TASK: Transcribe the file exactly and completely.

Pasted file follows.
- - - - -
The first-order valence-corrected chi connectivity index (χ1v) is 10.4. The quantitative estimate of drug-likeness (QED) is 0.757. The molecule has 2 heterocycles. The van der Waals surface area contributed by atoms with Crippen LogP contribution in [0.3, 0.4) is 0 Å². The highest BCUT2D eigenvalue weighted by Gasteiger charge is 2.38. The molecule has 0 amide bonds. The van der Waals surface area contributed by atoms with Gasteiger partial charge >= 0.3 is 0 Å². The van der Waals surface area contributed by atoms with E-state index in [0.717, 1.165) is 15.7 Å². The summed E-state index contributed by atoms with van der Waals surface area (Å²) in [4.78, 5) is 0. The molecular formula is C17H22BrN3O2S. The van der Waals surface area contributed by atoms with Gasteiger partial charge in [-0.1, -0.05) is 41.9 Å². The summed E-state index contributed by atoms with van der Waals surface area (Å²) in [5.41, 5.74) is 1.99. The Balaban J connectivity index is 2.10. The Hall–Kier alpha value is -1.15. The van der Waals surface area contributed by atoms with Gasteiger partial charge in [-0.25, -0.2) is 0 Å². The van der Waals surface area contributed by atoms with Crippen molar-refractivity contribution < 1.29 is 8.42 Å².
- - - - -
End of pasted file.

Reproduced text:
The first-order valence-corrected chi connectivity index (χ1v) is 10.4. The quantitative estimate of drug-likeness (QED) is 0.757. The molecule has 2 heterocycles. The van der Waals surface area contributed by atoms with Crippen LogP contribution in [0.3, 0.4) is 0 Å². The highest BCUT2D eigenvalue weighted by Gasteiger charge is 2.38. The molecule has 0 amide bonds. The van der Waals surface area contributed by atoms with Gasteiger partial charge >= 0.3 is 0 Å². The van der Waals surface area contributed by atoms with E-state index in [0.717, 1.165) is 15.7 Å². The summed E-state index contributed by atoms with van der Waals surface area (Å²) in [4.78, 5) is 0. The molecular formula is C17H22BrN3O2S. The van der Waals surface area contributed by atoms with Gasteiger partial charge in [-0.1, -0.05) is 41.9 Å². The summed E-state index contributed by atoms with van der Waals surface area (Å²) in [5.41, 5.74) is 1.99. The Balaban J connectivity index is 2.10. The Hall–Kier alpha value is -1.15. The van der Waals surface area contributed by atoms with Gasteiger partial charge in [-0.25, -0.2) is 0 Å². The van der Waals surface area contributed by atoms with Crippen molar-refractivity contribution < 1.29 is 8.42 Å².